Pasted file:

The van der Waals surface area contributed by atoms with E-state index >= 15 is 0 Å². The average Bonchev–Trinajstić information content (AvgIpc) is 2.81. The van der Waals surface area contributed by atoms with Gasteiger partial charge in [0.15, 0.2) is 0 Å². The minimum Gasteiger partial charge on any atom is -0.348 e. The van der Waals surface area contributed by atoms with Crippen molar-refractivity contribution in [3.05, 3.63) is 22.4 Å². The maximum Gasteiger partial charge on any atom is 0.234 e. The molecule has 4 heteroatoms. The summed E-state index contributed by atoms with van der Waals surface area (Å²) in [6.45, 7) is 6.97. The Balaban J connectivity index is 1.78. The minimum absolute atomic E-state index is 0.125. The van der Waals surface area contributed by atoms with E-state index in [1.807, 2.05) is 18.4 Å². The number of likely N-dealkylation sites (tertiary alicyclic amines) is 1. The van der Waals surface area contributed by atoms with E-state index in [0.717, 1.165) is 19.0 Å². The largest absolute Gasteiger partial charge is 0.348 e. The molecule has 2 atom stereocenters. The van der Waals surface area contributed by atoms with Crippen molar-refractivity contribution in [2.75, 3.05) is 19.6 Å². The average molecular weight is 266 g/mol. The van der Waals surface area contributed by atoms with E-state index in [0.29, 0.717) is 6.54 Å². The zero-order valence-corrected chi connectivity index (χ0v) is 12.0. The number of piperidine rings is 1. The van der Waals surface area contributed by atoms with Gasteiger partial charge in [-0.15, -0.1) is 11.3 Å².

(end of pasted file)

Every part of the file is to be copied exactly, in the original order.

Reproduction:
The van der Waals surface area contributed by atoms with E-state index >= 15 is 0 Å². The average Bonchev–Trinajstić information content (AvgIpc) is 2.81. The van der Waals surface area contributed by atoms with Gasteiger partial charge in [0.15, 0.2) is 0 Å². The minimum Gasteiger partial charge on any atom is -0.348 e. The van der Waals surface area contributed by atoms with Crippen molar-refractivity contribution in [3.05, 3.63) is 22.4 Å². The maximum Gasteiger partial charge on any atom is 0.234 e. The molecule has 4 heteroatoms. The summed E-state index contributed by atoms with van der Waals surface area (Å²) in [6.45, 7) is 6.97. The Balaban J connectivity index is 1.78. The minimum absolute atomic E-state index is 0.125. The van der Waals surface area contributed by atoms with E-state index in [1.807, 2.05) is 18.4 Å². The number of likely N-dealkylation sites (tertiary alicyclic amines) is 1. The van der Waals surface area contributed by atoms with E-state index in [0.717, 1.165) is 19.0 Å². The largest absolute Gasteiger partial charge is 0.348 e. The molecule has 2 atom stereocenters. The van der Waals surface area contributed by atoms with Crippen molar-refractivity contribution in [2.75, 3.05) is 19.6 Å². The average molecular weight is 266 g/mol. The van der Waals surface area contributed by atoms with E-state index in [0.29, 0.717) is 6.54 Å². The zero-order valence-corrected chi connectivity index (χ0v) is 12.0. The number of piperidine rings is 1. The van der Waals surface area contributed by atoms with Gasteiger partial charge in [-0.15, -0.1) is 11.3 Å².